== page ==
How can I be sure my team is really committing to the schedule we've proposed?

How can I emphasize to my team that we are truly committing to this project plan and schedule, so I can be sure no one is holding back possible risks?
The first step -- getting real commitment -- is accomplished by the process of project planning. People have to be involved along the way; to understand the goals, participate in estimates, help make tradeoff recommendations. Otherwise, your team members will inevitably feel like a schedule was stuffed down their throats. To get this commitment and avoid "not my schedule" issues, see the answers to other questions in this section concerning the plan, how it's created, how it's communicated, and so on.

To emphasize commitment across the team once we have a plan worked out, we recommend doing a team commitment meeting. This can be a separate meeting or part of a regular team meeting, but either it should be emphasized as an important, special meeting or segment.

In a commitment meeting you do the following:
  • Bring the Vision or Charter out and point out that THIS is what we've committed to.
    "Here's the final charter, and how we're going to meet it, and the plan for doing so. We've all been involved in the review. This meeting is where we acknowledge that we've all participated, and that this is how we're going forward."
  • Emphasize the Vision or Charter, and the accompanying Plan, as a "contract" between the team, sponsor, and stakeholders. Unlike agreements or handshakes, contracts cannot be changed ad hoc without consideration.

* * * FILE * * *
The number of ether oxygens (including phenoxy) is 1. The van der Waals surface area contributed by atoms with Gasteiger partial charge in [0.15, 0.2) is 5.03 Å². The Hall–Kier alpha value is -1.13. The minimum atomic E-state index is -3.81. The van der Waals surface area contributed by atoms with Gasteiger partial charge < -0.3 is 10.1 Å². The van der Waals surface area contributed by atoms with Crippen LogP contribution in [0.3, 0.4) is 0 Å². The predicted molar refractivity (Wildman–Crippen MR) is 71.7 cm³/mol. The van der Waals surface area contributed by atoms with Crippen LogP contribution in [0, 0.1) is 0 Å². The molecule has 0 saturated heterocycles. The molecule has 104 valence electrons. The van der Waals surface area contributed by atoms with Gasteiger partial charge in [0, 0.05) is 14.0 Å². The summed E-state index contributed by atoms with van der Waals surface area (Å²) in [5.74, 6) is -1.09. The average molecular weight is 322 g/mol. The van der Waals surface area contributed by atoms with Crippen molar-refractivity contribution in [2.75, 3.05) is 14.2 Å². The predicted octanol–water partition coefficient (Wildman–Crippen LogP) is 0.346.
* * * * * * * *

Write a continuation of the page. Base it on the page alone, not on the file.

"From here on out, if somebody sees the need to change something that would affect the Charter, or any of the goals we have agreed to such as schedule or budget, we won't do it capriciously. We will come back to the team with the change request."
  • Get public acknowledgement of commitment from each person in the room.
    "In this meeting we're asking people to publicly say "Yes, I'm in," with the added weight that a public commitment brings"

If you anticipate problems from anyone as you approach this meeting -- anyone who would NOT be willing to make a public commitment -- you know your planning process is not yet complete.

  • Watch for resistance during the planning process, and deal with the underlying concerns as they arise.
  • As you come to the commitment point, make the rounds ahead of the meeting to work out any final barriers to getting a true commitment.

This communication and syncing should be part of your process once you think you're done with planning. This is how you work out the kinks and be sure everyone is truly on board. Make sure nobody is venting to you about why it's not doable -- or even worse, harboring some private reservations they haven't shared with you -- and resolve those issues before the commitment meeting!

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